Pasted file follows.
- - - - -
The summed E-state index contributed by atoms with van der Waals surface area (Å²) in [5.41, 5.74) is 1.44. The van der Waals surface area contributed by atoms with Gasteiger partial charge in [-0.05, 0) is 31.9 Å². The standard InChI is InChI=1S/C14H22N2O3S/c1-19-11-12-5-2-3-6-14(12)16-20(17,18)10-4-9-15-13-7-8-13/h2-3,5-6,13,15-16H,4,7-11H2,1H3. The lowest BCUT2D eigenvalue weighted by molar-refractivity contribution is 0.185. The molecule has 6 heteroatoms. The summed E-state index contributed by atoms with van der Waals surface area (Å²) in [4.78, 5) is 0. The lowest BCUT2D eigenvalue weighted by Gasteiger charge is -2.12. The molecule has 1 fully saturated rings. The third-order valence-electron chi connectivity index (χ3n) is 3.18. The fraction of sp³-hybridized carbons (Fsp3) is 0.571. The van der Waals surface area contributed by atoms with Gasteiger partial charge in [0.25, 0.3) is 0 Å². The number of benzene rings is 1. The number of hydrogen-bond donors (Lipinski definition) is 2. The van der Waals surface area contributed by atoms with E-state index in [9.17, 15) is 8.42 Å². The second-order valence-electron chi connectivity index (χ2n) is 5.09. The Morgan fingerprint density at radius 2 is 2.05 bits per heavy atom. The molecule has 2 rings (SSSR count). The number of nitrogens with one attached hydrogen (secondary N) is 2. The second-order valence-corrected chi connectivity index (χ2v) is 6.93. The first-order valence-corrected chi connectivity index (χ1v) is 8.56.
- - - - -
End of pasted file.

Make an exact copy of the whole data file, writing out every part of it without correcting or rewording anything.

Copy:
The summed E-state index contributed by atoms with van der Waals surface area (Å²) in [5.41, 5.74) is 1.44. The van der Waals surface area contributed by atoms with Gasteiger partial charge in [-0.05, 0) is 31.9 Å². The standard InChI is InChI=1S/C14H22N2O3S/c1-19-11-12-5-2-3-6-14(12)16-20(17,18)10-4-9-15-13-7-8-13/h2-3,5-6,13,15-16H,4,7-11H2,1H3. The lowest BCUT2D eigenvalue weighted by molar-refractivity contribution is 0.185. The molecule has 6 heteroatoms. The summed E-state index contributed by atoms with van der Waals surface area (Å²) in [4.78, 5) is 0. The lowest BCUT2D eigenvalue weighted by Gasteiger charge is -2.12. The molecule has 1 fully saturated rings. The third-order valence-electron chi connectivity index (χ3n) is 3.18. The fraction of sp³-hybridized carbons (Fsp3) is 0.571. The van der Waals surface area contributed by atoms with Gasteiger partial charge in [0.25, 0.3) is 0 Å². The number of benzene rings is 1. The number of hydrogen-bond donors (Lipinski definition) is 2. The van der Waals surface area contributed by atoms with E-state index in [9.17, 15) is 8.42 Å². The second-order valence-electron chi connectivity index (χ2n) is 5.09. The Morgan fingerprint density at radius 2 is 2.05 bits per heavy atom. The molecule has 2 rings (SSSR count). The number of nitrogens with one attached hydrogen (secondary N) is 2. The second-order valence-corrected chi connectivity index (χ2v) is 6.93. The first-order valence-corrected chi connectivity index (χ1v) is 8.56.